Remembering to Dance in the Rain

Chronic illness while writing comes with its fair share of storms.

Mindi Boston
8 min readApr 3


Bare feet dancing in the rain.
Photo by Robert Stump on Unsplash

Outside, the clouds have gathered, stealing away the sun and turning the day gray. The temperature has dropped twenty degrees and the winds have picked up. The squirrels are sheltering in their nests and the trees wave in the changing weather with willowy arms. Without looking outside, I know a storm is coming. I can feel it in my body.

Sometimes, I feel like a magnet for storms. Every few days, I awake with a throbbing in my temples or pulsing in my teeth and know the rain is coming. The squalls blow in like clockwork, despite the weather forecasters’ promises of sunny days. A magical blurb appears on the radar out of nowhere, then the winds come charging in to tear off shingles and rip down trees. Downpours saturate the earth and overflow the feeder creeks to the river. We hunker down and wait for it to pass. This is the way I’ve come to live my life.

Years ago, I liked the rain. I danced in the rain as a child, with my kids as a young mother, and with my husband when we first became lovers. Great directors like Fellini and authors like Sparks made running through the fountains or embracing in the rain seem romantic. I like to think of that time in my life as standing between the raindrops, experiencing the beauty without getting wet. Unfortunately, that illusion faded.

In my late twenties, I began to see an uptick in migraines, a disease I’d battled since puberty. Suddenly, dancing in the rain wasn’t nearly as fun with my head pounding like a jackhammer into my teeth and eye sockets. I was referred to a neurologist, who started me on a new daily medicine that was supposed to control the migraines. For a few years, I made slight adjustments and moved on with my life but it was never quite the same. Remembering to take my medicine, having to skip bottles of wine with dinner, keeping a regular sleep schedule — these things were the antithesis of youthful adventure. Still, they let me continue to work, to mother, to exist in the normal world most of the time.

Even then, and clear up to my thirtieth birthday, I had this grandiose idea that everyone was meant for something. When I got pregnant unexpectedly and my dreams disappeared into a cloud of diapers and responsibility, I assumed it was my child who would change the world, that I’d just misunderstood my purpose. I was still following some grand design of fate by being a mother. When my second child came along, I re-upped my ante and pinned all my lost hopes and dreams on the two of them. In retrospect, that was unfair. Such a large burden shouldn’t have been theirs to bear.

By my mid-thirties, my migraines morphed into a neurological typhoon. The highlight reel is too long to recount, but the list of things I missed while locked in a dark room on pain meds is exhaustive. The symptoms became more complex, the pain more disabling. Taking a pill and going on about my day was no longer an option. I went from specialist to specialist, medication to medication, hospital to hospital trying to find a reprieve. An unexpected accident during a routine surgery in 2014 brought my world to a halting stop. Like a flip of a switch, my future went dark, just a giant black hole where I once saw great things ahead.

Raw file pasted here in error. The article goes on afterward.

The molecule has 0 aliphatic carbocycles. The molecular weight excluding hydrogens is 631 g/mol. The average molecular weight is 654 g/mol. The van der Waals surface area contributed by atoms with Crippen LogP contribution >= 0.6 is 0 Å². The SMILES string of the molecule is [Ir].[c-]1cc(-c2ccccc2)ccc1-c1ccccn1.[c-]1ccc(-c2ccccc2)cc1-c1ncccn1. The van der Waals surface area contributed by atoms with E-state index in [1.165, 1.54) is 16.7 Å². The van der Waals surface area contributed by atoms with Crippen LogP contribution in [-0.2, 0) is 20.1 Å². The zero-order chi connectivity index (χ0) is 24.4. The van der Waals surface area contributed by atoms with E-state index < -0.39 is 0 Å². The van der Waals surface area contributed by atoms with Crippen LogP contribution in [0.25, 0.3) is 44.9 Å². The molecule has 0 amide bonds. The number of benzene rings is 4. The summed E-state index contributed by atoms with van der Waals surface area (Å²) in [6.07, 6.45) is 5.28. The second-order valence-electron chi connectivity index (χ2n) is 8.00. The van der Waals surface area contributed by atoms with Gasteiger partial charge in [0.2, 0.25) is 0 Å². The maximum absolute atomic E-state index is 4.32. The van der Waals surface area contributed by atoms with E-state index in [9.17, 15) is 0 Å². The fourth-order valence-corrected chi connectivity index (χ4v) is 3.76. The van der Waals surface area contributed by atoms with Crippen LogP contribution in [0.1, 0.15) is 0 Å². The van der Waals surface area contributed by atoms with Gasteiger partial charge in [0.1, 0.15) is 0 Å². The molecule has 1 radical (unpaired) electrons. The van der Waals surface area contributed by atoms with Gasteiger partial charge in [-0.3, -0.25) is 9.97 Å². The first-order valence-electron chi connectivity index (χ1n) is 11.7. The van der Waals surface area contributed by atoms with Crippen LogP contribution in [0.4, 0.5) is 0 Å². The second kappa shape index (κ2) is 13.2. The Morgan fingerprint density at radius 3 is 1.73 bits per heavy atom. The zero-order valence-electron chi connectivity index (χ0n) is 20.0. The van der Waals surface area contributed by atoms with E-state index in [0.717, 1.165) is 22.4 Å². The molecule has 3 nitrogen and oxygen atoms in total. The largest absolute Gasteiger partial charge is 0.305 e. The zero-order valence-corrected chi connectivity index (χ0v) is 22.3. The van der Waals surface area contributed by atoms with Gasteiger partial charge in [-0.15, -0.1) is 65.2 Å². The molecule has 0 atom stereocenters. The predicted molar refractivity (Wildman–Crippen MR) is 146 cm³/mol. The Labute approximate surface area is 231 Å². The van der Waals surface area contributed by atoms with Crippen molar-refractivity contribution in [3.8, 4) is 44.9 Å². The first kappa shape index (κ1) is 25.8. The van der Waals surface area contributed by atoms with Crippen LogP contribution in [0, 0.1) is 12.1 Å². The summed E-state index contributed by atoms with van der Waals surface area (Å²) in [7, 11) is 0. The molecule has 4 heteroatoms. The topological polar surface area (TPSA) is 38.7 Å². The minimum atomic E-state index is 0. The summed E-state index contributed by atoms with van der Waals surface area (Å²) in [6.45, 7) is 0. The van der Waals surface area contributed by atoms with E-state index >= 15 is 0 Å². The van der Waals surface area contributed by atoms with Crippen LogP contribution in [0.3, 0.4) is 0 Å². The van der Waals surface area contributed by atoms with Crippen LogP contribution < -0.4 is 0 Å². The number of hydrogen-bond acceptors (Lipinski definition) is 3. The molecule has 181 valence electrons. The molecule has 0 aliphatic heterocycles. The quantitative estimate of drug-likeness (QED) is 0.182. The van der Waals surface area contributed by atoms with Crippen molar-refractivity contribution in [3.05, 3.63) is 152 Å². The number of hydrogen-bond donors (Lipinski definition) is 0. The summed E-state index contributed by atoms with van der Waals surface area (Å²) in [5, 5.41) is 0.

A neurologist told me in 2016 to stop looking at life as it was and start thinking about my “new normal.” While that annoying phrase became globally recognized during the pandemic, in 2016 it was a personal death sentence. It was devastating to accept that my old normal was gone forever. Living with my new limitations slowly erased all of my previous accomplishments and made the possibility of any new goals seem impossible. My kids, then grown, had moved on with their lives. My job performance (and attendance) suffered until I reduced my hours to part-time, and eventually retired. My bank account dwindled with no source of income, and with it went my self-esteem, my independence, my sense of purpose. I hunkered down and waited for the storm to pass.

During this time, I sought out ways to use that expansive free time I hadn’t asked for or wanted. I researched and wrote wills, power of attorney documents, and lists of songs I wanted to be played at my memorial. I recounted stories on paper of antique family knick-knacks and serving pieces I wanted to hand down to my kids. I crocheted baby blankets for future offspring my children didn’t have or even want. I was preparing to die. A year later, I was still kicking and had run out of things to do on my mortality bucket list.

The thing about living with chronic illness is that it requires you to focus on the exact thing I’d been taught my whole life to avoid — busy work. In the beginning, when the pain was at its worst post-surgery, I caught up on my TV viewing. For all the years I spent missing series finales and standing clueless at watercooler recaps of pop culture, I quickly grew sick of watching hours of fictional characters live out impossible lives. Days would pass without a shower or change of clothes — sometimes due to lack of ability, mostly lack of motivation. I realized dying of my injuries and illnesses wasn’t the worst thing that could happen, surviving while in constant pain might be. That realization changed my life, and not in a good way.